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Behavioural Finance Spring, 2013 Lecturer: Dr.

Dan Golden For a number of reasons I have chosen not to use a textbook for this module. However the primary sources for my lecture notes are Hersh Shefrin, Beyond Greed and Fear William Forbes, Behavioural Finance John Nofsinger, Investment Madness James Montier, Behavioural Investing

In addition there are sources for particular topics. These include Happiness o Nettle, Happiness, The Science Behind Your Smile o Jonathan Haidt, The Happiness Hypothesis o Richard Layard, Happiness, Lessons from a New Science o Nick Powdthavee, The Happiness Equation Analysts Predictions o See the folder in Blackboard Decision Theory o Ken Binmore, Rational Decisions Discounting o Ainslee, The Breakdown of Will Bubbles o Peter Garber, Famous First Bubbles o Charles Kindleberger and Robert Aliber, Manias, Panics, and Crashes Miscellaneous o Gigerenzer, Gut Feelings o Ariely, Predictably Irrational o Harford, The Logic of Life

More sources will be indicated as the semester progresses. We will cover one or two topics per week. The exact selection and order of topics will depend on time and the interests of the class, but the following is a sample based on the previous delivery of the module: Overview of behavioural finance Financial decision making Discounting Happiness Status

Learning Bubbles Noise Traders Overconfidence Asset Pricing under Prospect Theory Overreaction and/or Underreaction Momentum Herding Equity Premium Puzzle

We will supplement this with some material from the wider area of cognitive science that should provide some background for the topics that are more specifically grouped within behavioural finance. This is an overly ambitious agenda (overconfidence bias?), so undoubtedly some items will be given rather cursory attention.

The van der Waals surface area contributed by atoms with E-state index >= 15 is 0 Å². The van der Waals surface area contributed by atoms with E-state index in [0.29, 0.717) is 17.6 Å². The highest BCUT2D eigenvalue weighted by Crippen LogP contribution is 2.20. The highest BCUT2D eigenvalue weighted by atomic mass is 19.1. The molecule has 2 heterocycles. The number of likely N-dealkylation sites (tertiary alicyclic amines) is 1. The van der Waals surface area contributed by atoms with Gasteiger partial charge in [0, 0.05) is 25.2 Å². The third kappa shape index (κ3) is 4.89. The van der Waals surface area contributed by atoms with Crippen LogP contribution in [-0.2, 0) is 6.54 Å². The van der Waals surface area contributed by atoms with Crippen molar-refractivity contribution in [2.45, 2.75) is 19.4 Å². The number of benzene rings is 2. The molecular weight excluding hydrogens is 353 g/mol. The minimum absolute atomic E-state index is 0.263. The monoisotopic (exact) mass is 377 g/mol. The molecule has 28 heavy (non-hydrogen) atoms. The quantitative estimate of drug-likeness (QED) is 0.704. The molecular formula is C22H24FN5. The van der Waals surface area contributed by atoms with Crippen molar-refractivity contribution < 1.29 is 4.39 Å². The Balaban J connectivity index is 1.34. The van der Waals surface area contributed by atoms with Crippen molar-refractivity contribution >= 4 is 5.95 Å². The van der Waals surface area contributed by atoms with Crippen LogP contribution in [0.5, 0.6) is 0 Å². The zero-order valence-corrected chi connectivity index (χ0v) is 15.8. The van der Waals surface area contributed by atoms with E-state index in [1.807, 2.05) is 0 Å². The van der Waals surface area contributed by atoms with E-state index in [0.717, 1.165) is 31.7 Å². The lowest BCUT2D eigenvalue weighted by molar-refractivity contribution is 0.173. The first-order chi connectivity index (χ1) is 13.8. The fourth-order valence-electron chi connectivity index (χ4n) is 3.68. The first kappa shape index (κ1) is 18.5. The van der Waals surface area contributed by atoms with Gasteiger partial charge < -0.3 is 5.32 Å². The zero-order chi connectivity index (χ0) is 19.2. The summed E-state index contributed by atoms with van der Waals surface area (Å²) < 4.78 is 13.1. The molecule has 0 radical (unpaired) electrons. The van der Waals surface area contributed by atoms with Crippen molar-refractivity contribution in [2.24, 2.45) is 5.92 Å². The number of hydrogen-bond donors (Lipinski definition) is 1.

Assessment My philosophy for the course is that there is way too much ground to cover in a single module. I believe we could easily construct an entire degree in behavioural finance. At the very least we could have one module in behavioural asset pricing, and another module in the cognitive and psychological aspects of behavioural finance. So the best we can do is hit a number of topics in lecture according to taste and time constraints. However I assume that many of you either already have an interest in a few specific topics within behavioural finance, or will find your interest stimulated by a few topics in particular as the course moves along. There will be continuous assessment requiring class participation and a final exam. The essay component of the final exam requires that you display the independent detective work that you do outside of lecture. Sample questions and an explanation of the marking criteria will be posted on Blackboard to guide your preparation. The lectures will hopefully exemplify the attention to hard data and critical thinking that I expect to see in your test essays.